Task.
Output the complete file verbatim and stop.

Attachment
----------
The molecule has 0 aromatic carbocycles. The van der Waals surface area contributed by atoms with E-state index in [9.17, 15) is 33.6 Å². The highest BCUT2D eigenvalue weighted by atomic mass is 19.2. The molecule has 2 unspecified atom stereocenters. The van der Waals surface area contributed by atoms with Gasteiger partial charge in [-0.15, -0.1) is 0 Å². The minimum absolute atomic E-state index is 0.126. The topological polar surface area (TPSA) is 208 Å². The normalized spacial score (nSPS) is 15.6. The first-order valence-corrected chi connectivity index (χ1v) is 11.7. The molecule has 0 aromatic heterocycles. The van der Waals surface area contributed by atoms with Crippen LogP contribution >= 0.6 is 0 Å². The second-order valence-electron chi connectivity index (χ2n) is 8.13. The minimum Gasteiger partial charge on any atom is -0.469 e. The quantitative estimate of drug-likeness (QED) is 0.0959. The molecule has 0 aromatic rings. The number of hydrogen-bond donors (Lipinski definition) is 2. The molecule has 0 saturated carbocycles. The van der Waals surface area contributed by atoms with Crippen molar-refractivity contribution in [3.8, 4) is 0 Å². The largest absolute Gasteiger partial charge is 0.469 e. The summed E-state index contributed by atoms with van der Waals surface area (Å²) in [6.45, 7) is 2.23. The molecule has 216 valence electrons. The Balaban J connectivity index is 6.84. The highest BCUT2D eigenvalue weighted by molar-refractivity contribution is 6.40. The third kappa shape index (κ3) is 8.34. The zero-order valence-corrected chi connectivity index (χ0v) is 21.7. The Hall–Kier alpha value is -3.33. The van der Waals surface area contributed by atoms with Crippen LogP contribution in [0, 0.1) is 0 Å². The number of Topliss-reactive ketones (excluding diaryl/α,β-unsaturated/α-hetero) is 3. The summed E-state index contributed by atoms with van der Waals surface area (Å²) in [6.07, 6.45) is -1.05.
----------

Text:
The molecule has 0 aromatic carbocycles. The van der Waals surface area contributed by atoms with E-state index in [9.17, 15) is 33.6 Å². The highest BCUT2D eigenvalue weighted by atomic mass is 19.2. The molecule has 2 unspecified atom stereocenters. The van der Waals surface area contributed by atoms with Gasteiger partial charge in [-0.15, -0.1) is 0 Å². The minimum absolute atomic E-state index is 0.126. The topological polar surface area (TPSA) is 208 Å². The normalized spacial score (nSPS) is 15.6. The first-order valence-corrected chi connectivity index (χ1v) is 11.7. The molecule has 0 aromatic heterocycles. The van der Waals surface area contributed by atoms with Crippen LogP contribution >= 0.6 is 0 Å². The second-order valence-electron chi connectivity index (χ2n) is 8.13. The minimum Gasteiger partial charge on any atom is -0.469 e. The quantitative estimate of drug-likeness (QED) is 0.0959. The molecule has 0 aromatic rings. The number of hydrogen-bond donors (Lipinski definition) is 2. The molecule has 0 saturated carbocycles. The van der Waals surface area contributed by atoms with Crippen molar-refractivity contribution in [3.8, 4) is 0 Å². The largest absolute Gasteiger partial charge is 0.469 e. The summed E-state index contributed by atoms with van der Waals surface area (Å²) in [6.45, 7) is 2.23. The molecule has 216 valence electrons. The Balaban J connectivity index is 6.84. The highest BCUT2D eigenvalue weighted by molar-refractivity contribution is 6.40. The third kappa shape index (κ3) is 8.34. The zero-order valence-corrected chi connectivity index (χ0v) is 21.7. The Hall–Kier alpha value is -3.33. The van der Waals surface area contributed by atoms with Crippen LogP contribution in [0, 0.1) is 0 Å². The number of Topliss-reactive ketones (excluding diaryl/α,β-unsaturated/α-hetero) is 3. The summed E-state index contributed by atoms with van der Waals surface area (Å²) in [6.07, 6.45) is -1.05.